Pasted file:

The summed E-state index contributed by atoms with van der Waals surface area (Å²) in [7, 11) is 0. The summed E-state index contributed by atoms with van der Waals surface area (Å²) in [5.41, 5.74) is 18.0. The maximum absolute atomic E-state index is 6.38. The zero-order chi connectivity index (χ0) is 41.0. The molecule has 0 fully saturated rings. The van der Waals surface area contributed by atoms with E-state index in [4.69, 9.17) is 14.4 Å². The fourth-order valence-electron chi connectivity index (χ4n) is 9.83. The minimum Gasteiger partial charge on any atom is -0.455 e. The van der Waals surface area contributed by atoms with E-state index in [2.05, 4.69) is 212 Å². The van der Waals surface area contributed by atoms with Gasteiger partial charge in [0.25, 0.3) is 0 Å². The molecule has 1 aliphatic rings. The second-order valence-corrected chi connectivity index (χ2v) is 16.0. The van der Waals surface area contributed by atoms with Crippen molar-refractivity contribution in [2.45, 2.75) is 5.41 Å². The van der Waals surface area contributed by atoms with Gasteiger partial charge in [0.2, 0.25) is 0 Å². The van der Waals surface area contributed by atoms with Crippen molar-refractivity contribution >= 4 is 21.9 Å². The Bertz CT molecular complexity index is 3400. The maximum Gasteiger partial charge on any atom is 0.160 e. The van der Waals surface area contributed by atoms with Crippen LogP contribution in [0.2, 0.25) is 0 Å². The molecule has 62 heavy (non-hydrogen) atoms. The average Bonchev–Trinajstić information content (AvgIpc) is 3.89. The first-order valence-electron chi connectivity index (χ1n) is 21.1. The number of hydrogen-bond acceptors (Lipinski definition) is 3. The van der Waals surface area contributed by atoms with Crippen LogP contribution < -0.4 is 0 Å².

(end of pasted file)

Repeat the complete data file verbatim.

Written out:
The summed E-state index contributed by atoms with van der Waals surface area (Å²) in [7, 11) is 0. The summed E-state index contributed by atoms with van der Waals surface area (Å²) in [5.41, 5.74) is 18.0. The maximum absolute atomic E-state index is 6.38. The zero-order chi connectivity index (χ0) is 41.0. The molecule has 0 fully saturated rings. The van der Waals surface area contributed by atoms with E-state index in [4.69, 9.17) is 14.4 Å². The fourth-order valence-electron chi connectivity index (χ4n) is 9.83. The minimum Gasteiger partial charge on any atom is -0.455 e. The van der Waals surface area contributed by atoms with E-state index in [2.05, 4.69) is 212 Å². The van der Waals surface area contributed by atoms with Gasteiger partial charge in [0.25, 0.3) is 0 Å². The molecule has 1 aliphatic rings. The second-order valence-corrected chi connectivity index (χ2v) is 16.0. The van der Waals surface area contributed by atoms with Crippen molar-refractivity contribution in [2.45, 2.75) is 5.41 Å². The van der Waals surface area contributed by atoms with Gasteiger partial charge in [0.2, 0.25) is 0 Å². The van der Waals surface area contributed by atoms with Crippen molar-refractivity contribution >= 4 is 21.9 Å². The Bertz CT molecular complexity index is 3400. The maximum Gasteiger partial charge on any atom is 0.160 e. The van der Waals surface area contributed by atoms with Crippen LogP contribution in [0.2, 0.25) is 0 Å². The molecule has 62 heavy (non-hydrogen) atoms. The average Bonchev–Trinajstić information content (AvgIpc) is 3.89. The first-order valence-electron chi connectivity index (χ1n) is 21.1. The number of hydrogen-bond acceptors (Lipinski definition) is 3. The van der Waals surface area contributed by atoms with Crippen LogP contribution < -0.4 is 0 Å².